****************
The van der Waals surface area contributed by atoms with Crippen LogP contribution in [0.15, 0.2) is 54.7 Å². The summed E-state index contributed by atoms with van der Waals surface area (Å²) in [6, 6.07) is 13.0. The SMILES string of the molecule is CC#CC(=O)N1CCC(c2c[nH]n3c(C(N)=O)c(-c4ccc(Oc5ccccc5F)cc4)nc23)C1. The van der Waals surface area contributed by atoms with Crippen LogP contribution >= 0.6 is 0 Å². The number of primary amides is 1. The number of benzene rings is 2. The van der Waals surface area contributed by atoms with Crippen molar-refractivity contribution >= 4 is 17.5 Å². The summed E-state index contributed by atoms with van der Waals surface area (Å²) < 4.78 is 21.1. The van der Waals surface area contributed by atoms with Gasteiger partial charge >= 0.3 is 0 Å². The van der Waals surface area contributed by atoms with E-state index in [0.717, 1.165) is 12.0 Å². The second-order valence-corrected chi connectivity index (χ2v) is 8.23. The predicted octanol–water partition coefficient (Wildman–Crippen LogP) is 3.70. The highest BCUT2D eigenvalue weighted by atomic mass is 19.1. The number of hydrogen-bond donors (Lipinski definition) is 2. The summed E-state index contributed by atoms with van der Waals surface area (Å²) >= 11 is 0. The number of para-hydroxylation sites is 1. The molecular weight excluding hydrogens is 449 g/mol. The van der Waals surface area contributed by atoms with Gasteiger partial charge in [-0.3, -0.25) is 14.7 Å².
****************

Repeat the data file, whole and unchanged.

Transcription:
The van der Waals surface area contributed by atoms with Crippen LogP contribution in [0.15, 0.2) is 54.7 Å². The summed E-state index contributed by atoms with van der Waals surface area (Å²) in [6, 6.07) is 13.0. The SMILES string of the molecule is CC#CC(=O)N1CCC(c2c[nH]n3c(C(N)=O)c(-c4ccc(Oc5ccccc5F)cc4)nc23)C1. The van der Waals surface area contributed by atoms with Crippen LogP contribution >= 0.6 is 0 Å². The number of primary amides is 1. The number of benzene rings is 2. The van der Waals surface area contributed by atoms with Crippen molar-refractivity contribution >= 4 is 17.5 Å². The summed E-state index contributed by atoms with van der Waals surface area (Å²) < 4.78 is 21.1. The van der Waals surface area contributed by atoms with Gasteiger partial charge >= 0.3 is 0 Å². The van der Waals surface area contributed by atoms with E-state index in [0.717, 1.165) is 12.0 Å². The second-order valence-corrected chi connectivity index (χ2v) is 8.23. The predicted octanol–water partition coefficient (Wildman–Crippen LogP) is 3.70. The highest BCUT2D eigenvalue weighted by atomic mass is 19.1. The number of hydrogen-bond donors (Lipinski definition) is 2. The summed E-state index contributed by atoms with van der Waals surface area (Å²) >= 11 is 0. The number of para-hydroxylation sites is 1. The molecular weight excluding hydrogens is 449 g/mol. The van der Waals surface area contributed by atoms with Gasteiger partial charge in [-0.3, -0.25) is 14.7 Å².